Culinary Institute of Charleston chef instructor Kevin Mitchell (front) and Denver author Adrian Miller (rear) during a demonstration on the culinary stage at Slow Food Nations 2019. Photo courtesy of Woody Roseland / Slow Food USA

On African American foodways…

“Any culture can have its own soul food. It comes from that family connection, passed down to the next generation.” Kevin Mitchell, chef instructor at the Culinary Institute of Charleston

On inclusion…

“I’m interested in craft beer as a product but also as a tool. Four percent of craft beer drinkers are African American. —Dr. J. Jackson-Beckham

On cultural appropriation in restaurants…

“You have to honor the culture [that cuisine] came from. Intentionally credit those people on your menu. Pay for someone from that community to go to culinary school or pay back in some other way through authentic community involvement. Also, cook that food well and have a genuine love for it and for the culture it came from.” —Kevin Mitchell

A stellar panel on mental health issues in the hospitality industry was led by (from left to right): Alexandra Palmerton (CHOW); Patrick Mulvaney (Mulvaney’s the Building & Loan, I Got Your Back); Zander Tekus (Aspen 7908); John Hinman (Hinman’s Bakery); and Katherine Miller (James Beard Foundation). Photo by Lucy Beaugard

On mental health in the restaurant industry…

“We need to turn hospitality back onto ourselves. We need to have empathy on the line. If a cook’s not doing well, don’t yell… ask why?” —Patrick Mulvaney, chef-owner of Mulvaney’s the Building & Loan and co-founder of I Got Your Back, a peer support program with online resources to help those facing mental health challenges

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On food policy…

“A lot happens at the state level. Civilians and constituents have a lot of power on a local level. There are levers of power to pull.” Caity Moseman Wadler, executive director of the Heritage Radio Network

On animal welfare…

“They are not factory farms. They are farmed animal factories.” —Carrie Balkcom, executive director for the American Grassfed Association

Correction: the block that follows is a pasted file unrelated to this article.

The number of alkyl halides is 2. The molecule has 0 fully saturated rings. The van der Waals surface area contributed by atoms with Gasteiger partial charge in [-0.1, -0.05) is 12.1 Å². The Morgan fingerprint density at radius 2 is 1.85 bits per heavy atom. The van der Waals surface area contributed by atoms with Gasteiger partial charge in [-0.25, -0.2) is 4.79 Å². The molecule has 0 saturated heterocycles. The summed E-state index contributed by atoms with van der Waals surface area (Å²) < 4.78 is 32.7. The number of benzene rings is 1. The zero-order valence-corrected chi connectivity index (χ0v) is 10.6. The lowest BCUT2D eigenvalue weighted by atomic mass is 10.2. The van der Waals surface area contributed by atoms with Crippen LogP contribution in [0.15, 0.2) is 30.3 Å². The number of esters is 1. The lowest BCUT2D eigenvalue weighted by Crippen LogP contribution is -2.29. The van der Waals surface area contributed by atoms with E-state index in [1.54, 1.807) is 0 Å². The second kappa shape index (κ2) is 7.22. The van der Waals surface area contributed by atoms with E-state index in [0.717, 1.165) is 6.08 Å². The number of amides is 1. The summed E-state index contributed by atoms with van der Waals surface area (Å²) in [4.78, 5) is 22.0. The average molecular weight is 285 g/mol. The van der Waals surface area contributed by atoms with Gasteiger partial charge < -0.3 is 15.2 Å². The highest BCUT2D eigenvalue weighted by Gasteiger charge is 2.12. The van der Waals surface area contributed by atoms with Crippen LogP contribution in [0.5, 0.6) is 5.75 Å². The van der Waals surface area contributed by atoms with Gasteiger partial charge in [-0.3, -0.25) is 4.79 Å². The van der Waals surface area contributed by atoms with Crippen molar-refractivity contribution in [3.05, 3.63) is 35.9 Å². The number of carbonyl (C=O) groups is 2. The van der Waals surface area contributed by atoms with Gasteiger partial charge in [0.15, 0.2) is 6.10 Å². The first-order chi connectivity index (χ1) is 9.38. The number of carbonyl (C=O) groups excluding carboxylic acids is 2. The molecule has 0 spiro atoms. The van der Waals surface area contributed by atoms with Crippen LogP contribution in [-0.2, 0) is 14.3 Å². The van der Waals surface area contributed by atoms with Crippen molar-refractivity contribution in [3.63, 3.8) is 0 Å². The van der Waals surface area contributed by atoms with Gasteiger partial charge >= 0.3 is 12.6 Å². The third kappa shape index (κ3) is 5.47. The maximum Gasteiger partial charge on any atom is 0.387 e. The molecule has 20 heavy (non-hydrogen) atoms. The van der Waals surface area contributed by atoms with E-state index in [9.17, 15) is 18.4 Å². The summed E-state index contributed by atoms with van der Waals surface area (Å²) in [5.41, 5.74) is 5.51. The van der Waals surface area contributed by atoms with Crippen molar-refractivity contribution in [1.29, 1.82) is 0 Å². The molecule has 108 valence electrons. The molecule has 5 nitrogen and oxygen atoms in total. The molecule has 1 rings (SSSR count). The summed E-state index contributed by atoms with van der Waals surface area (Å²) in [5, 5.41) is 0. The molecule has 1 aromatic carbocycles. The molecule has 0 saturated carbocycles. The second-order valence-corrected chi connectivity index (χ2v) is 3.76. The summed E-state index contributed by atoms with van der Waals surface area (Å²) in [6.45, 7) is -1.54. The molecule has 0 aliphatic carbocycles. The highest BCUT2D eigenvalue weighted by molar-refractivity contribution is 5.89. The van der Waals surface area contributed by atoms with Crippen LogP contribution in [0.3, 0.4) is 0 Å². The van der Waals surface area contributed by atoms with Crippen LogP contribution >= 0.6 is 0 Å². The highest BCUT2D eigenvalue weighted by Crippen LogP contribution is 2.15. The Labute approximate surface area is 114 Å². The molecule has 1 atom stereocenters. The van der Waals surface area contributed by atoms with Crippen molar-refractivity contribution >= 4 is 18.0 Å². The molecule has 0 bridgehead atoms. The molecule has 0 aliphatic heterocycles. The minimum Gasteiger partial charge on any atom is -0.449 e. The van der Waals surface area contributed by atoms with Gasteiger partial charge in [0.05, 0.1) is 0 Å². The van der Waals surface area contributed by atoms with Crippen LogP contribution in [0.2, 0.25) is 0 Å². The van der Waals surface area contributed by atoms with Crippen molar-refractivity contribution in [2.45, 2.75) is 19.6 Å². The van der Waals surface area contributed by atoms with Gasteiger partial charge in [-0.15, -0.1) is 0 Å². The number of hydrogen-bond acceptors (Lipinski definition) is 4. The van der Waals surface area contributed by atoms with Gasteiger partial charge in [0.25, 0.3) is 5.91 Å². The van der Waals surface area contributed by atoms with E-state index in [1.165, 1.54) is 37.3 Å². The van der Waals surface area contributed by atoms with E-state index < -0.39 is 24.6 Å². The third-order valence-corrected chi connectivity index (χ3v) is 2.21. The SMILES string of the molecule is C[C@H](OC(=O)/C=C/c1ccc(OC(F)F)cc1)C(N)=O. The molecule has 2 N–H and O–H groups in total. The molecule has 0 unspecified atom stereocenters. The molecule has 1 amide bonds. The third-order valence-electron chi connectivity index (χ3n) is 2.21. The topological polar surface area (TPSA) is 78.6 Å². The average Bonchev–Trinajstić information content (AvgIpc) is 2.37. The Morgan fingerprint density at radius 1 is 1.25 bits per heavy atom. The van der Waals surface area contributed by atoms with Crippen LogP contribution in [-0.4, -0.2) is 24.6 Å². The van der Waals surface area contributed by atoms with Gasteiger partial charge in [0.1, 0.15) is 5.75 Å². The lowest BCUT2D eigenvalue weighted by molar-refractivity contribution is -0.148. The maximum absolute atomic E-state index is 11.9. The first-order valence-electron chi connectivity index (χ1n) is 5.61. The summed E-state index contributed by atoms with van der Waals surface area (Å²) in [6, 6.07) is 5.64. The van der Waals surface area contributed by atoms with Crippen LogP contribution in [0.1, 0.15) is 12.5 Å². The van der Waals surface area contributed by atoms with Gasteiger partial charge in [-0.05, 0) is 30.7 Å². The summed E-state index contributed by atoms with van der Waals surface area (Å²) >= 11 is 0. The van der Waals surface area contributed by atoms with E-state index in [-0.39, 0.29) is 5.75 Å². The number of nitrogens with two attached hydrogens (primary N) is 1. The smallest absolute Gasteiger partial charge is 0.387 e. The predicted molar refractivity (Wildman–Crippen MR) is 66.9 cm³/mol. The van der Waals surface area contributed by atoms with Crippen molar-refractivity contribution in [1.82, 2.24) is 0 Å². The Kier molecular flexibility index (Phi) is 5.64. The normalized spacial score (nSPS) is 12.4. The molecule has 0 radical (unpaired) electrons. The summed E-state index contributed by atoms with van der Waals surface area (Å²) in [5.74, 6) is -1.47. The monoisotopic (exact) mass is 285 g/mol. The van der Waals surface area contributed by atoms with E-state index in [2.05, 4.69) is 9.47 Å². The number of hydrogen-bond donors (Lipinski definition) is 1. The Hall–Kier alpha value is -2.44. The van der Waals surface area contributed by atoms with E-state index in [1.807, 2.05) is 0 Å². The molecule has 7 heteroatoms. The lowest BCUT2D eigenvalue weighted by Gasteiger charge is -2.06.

On farming…

“Farmers are making what they made in the 1970s on a bushel of corn. And the price of a tractor is not the same as it was in the 1970s.” —Stephanie Ohnmacht, co-owner of Whiskey Sisters

“This is the backbone of our country. This is the tradition that feeds us.” Pete Marczyk, co-owner Marczyk Fine Foods

“Nature has been doing this longer than any of us.” Meriwether Hardie, chief of staff for Bio-Logical Capital

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“Create one true relationship with one farmer. Fall in love with them. Have them in for a drink on a hot day. Buy their great stuff, then buy their crappy stuff and get creative with it.” Eric Skokan, farmer and chef-owner of Black Cat Farm Table Bistro and Bramble & Hare

“We know what happens when whole generations are disenfranchised from the land.” Jack Algiere, farm director at Stone Barns Center for Food & Agriculture

“For many generations, the farm was not the main source of income. It was about feeding the family and the community.” Lynda Prim, senior director of Glynwood’s Farm

“I don’t believe in crutches. Chemicals are crutches. Chemicals keep us from learning things and being innovative.” Bob Quinn, founder Kamut International and Quinn Farm & Ranch

“Big Ag wants us to be confused.” Marilyn Noble, food and agriculture writer for New Food Economy

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On food labels…

“Companies can pretty much make any claim they want. Free-range, natural, no artificial colors, or flavors; these are idiotic claims that have no standards.” Urvashi Rangan, chief science advisor to the Grace Communications Foundation

“There are 16 employees who oversee food labels in his country.” —Carrie Balkcom

On climate change…

“Scientists are studying amaranth as an indicator of climate change. It’s a crop of our resilience; it’s been with us all along.” —Lynda Prim

“Climate disasters mean that disenfranchised people will be impacted first.”Raquel Lane-Arellano, policy manager for the Colorado Immigrant Rights Coalition

This rice pudding with Palisade peaches, strawberries, and crunchy pepitas—made with leftovers from festival events—was an exquisite way to cap off a weekend of camaraderie, collaboration, and calls for change. Photo by Denise Mickelsen

On taking action…

“It’s time to act. With simple daily choices, we can contribute. Choices can be sustainable: Don’t buy pre-washed salad. Don’t drink Coca-Cola. Every once in a while, cook something!” Paolo di Croce, international secretary of the Slow Food International Board of Directors

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“I would like all of you chefs to think about what school lunch can be. What do children love? What would be culturally diverse and simple to make? Let’s make school lunch an academic subject.” —Alice Waters

“Land management and restorative techniques can lower the global temperature, so, as chefs, we have work to do.” —Anthony Myint, co-founder of Mission Chinese Food, Zero Foodprint, the Perennial Farming Initiative and Commonwealth

“I changed food by not changing food. I didn’t go for the new industrial model.” —Paul Willis, farmer and co-founder of Niman Ranch

“Cheap food is not cheap. You’re paying for environmental degradation.” —Carrie Balkcom